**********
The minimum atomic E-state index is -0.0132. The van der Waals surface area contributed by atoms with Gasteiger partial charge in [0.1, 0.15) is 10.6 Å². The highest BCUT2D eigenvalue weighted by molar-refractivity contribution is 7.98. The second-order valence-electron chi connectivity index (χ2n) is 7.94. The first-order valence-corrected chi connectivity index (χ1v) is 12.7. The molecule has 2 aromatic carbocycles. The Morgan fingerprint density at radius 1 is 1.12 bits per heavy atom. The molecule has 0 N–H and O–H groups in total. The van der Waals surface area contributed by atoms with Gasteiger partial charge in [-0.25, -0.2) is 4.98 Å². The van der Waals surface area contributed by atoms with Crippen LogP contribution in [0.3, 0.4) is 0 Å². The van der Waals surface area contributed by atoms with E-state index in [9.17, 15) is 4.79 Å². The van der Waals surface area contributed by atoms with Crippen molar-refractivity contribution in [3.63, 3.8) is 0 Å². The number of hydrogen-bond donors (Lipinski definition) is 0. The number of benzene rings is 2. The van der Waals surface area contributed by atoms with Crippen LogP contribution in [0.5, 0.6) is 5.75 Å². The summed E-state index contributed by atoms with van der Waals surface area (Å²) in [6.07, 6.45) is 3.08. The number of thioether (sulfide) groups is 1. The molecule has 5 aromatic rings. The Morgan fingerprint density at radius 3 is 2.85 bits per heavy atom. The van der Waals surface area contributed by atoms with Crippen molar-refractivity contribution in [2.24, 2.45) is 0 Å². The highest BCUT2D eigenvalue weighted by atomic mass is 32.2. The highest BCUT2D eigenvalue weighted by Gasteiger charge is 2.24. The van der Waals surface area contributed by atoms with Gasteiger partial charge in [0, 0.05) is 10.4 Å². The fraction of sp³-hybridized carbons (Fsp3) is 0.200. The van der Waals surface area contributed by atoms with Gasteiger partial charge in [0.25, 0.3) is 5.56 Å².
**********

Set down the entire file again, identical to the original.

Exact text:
The minimum atomic E-state index is -0.0132. The van der Waals surface area contributed by atoms with Gasteiger partial charge in [0.1, 0.15) is 10.6 Å². The highest BCUT2D eigenvalue weighted by molar-refractivity contribution is 7.98. The second-order valence-electron chi connectivity index (χ2n) is 7.94. The first-order valence-corrected chi connectivity index (χ1v) is 12.7. The molecule has 2 aromatic carbocycles. The Morgan fingerprint density at radius 1 is 1.12 bits per heavy atom. The molecule has 0 N–H and O–H groups in total. The van der Waals surface area contributed by atoms with Gasteiger partial charge in [-0.25, -0.2) is 4.98 Å². The van der Waals surface area contributed by atoms with Crippen LogP contribution in [0.3, 0.4) is 0 Å². The van der Waals surface area contributed by atoms with E-state index in [9.17, 15) is 4.79 Å². The van der Waals surface area contributed by atoms with Crippen molar-refractivity contribution in [3.63, 3.8) is 0 Å². The number of hydrogen-bond donors (Lipinski definition) is 0. The number of benzene rings is 2. The van der Waals surface area contributed by atoms with Crippen LogP contribution in [0.5, 0.6) is 5.75 Å². The summed E-state index contributed by atoms with van der Waals surface area (Å²) in [6.07, 6.45) is 3.08. The number of thioether (sulfide) groups is 1. The molecule has 5 aromatic rings. The Morgan fingerprint density at radius 3 is 2.85 bits per heavy atom. The van der Waals surface area contributed by atoms with Crippen molar-refractivity contribution in [2.24, 2.45) is 0 Å². The highest BCUT2D eigenvalue weighted by atomic mass is 32.2. The highest BCUT2D eigenvalue weighted by Gasteiger charge is 2.24. The van der Waals surface area contributed by atoms with Gasteiger partial charge in [0, 0.05) is 10.4 Å². The fraction of sp³-hybridized carbons (Fsp3) is 0.200. The van der Waals surface area contributed by atoms with Gasteiger partial charge in [0.25, 0.3) is 5.56 Å².